What about this? We’re running a lot of grilling advice on Food Republic. Do you grill the lobsters at all at Surf Lodge?

At Surf Lodge, yeah, well like la plancha—

How would you recommend putting a lobster on the grill at home? Is it something you would recommend doing? Or what would the technique be?

I mean, for me the best way to do it: Cook it in a bouillon first, then steep it in the water, let it turn off. Then cook it maybe 75% of the way. Crack it out of the shell, season with a lot of lemon, chimichurri, something like that, salt and pepper, and then do the finishing cooking process on the grill. You scoop it out of the shell, put it back in so it gets the nice char.

That sounds good.

Like I said, it never turns off. We could do this for hours.

I guess to bring it back to where we started with the eco stuff, I sense a little bit of a backlash toward all this farm to table, sustainability, local, regional—

Yeah, well it gets crazy. It gets so wordy. There’s so much verbiage that goes with it. And at the end of the day, I don’t want all of those words. I don’t want all those words attached. I don’t need them…

Well not necessarily about you, but do you think—

—No, no, no. Yeah, as a whole that’s what happens to chefs when they start to say farm to table. And there is a backlash. And at the end of the day, I think it can get too wordy, from a chef’s mouth. It gets too in your face, like you have to do this, you have to do this. And I think the way that I try to tackle that and sort of put the backlash to bed is just by saying, “Listen, we’re just trying to be eco responsible.”

Well what about seasonality? I mean are you changing this menu at Imperial No. Nine based on what’s available for market?

Of course. Well that’s the whole thing about being eco responsible is that you’re using what the earth offers you when it does and not flying in avocados from, or flying in strawberries from California in December. Right? It just doesn’t make sense. Why? It tastes like cardboard.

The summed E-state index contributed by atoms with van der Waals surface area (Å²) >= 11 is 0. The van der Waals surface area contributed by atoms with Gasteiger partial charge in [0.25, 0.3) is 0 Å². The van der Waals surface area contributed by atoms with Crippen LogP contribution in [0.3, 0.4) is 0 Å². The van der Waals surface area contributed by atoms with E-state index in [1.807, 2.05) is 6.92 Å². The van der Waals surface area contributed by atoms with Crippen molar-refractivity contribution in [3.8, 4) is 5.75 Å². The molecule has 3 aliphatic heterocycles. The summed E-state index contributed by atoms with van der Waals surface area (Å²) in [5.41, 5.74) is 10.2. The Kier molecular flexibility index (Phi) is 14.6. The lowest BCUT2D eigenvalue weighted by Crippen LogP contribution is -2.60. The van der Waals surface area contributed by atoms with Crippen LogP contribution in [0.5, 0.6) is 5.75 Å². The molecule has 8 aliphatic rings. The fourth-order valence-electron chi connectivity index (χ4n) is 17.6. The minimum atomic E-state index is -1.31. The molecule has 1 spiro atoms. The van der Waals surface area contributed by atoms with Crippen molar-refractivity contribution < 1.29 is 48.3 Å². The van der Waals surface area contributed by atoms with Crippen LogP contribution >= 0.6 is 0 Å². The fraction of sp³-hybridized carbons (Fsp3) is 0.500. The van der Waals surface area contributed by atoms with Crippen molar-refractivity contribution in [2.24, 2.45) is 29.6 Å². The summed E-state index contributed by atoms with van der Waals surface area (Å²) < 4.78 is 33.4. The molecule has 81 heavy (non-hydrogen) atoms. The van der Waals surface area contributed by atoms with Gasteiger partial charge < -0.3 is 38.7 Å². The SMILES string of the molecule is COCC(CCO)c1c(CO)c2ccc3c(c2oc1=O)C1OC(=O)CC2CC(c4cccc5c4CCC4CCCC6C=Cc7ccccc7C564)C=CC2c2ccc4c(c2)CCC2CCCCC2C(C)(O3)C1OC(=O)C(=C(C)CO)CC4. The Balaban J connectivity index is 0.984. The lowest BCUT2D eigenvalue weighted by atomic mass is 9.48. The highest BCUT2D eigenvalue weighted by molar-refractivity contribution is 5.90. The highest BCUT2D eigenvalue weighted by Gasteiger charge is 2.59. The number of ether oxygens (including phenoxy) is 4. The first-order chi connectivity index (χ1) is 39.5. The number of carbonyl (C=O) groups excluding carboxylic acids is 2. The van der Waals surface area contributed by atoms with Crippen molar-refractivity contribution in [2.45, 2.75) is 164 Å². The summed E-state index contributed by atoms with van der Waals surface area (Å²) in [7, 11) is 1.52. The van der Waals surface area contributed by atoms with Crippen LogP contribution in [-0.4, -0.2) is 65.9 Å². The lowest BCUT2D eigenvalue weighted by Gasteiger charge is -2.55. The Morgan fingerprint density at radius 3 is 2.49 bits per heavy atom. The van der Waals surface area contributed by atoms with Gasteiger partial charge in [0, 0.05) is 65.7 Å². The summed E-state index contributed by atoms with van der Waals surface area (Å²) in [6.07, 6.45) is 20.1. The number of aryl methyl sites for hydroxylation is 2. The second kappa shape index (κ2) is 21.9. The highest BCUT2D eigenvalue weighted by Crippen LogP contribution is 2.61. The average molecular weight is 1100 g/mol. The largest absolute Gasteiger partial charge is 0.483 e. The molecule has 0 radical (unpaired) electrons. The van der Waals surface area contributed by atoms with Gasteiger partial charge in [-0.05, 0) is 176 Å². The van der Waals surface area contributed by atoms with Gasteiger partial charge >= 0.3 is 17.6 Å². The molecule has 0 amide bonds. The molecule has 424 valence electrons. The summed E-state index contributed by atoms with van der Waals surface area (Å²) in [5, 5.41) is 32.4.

Do you have relationships with any of the farms that you’re getting stuff from?

That was my entire point is that I have a relationship with everybody that I use, whether it’s my producer of hen eggs or lamb belly or Carolina redfish or my scallop guy or my fisherman in Montauk who gets all my shellfish, lobster, and clams, from the guy who gives me my honeycomb from the Adirondacks through my grapevine vineyard vinegar that I use from Napa. I have part of a co-op in East New York farms, in East New York, Brooklyn. We use hen eggs from a woman named Sylvia in Pennsylvania, and we are trying to take all the hen eggs—we use like eighty dozen a week — and save the shells and bring them back out to the compost. 

Is it working well for you from an economic perspective? Is it sustainable?

Yeah. I mean it does cost a little more money and it takes a little more time. But at the end of the day, I think that everybody wants to do the right thing. Everybody wants to be able to eat and feel good. And if have a platform to be able to educate and cook for people and have them be into it and get the reviews that I hope to get and the customer to continually walk through the door, then yeah.

And the customers, you’re finding, they want this? They’re reacting well to it?

They love it.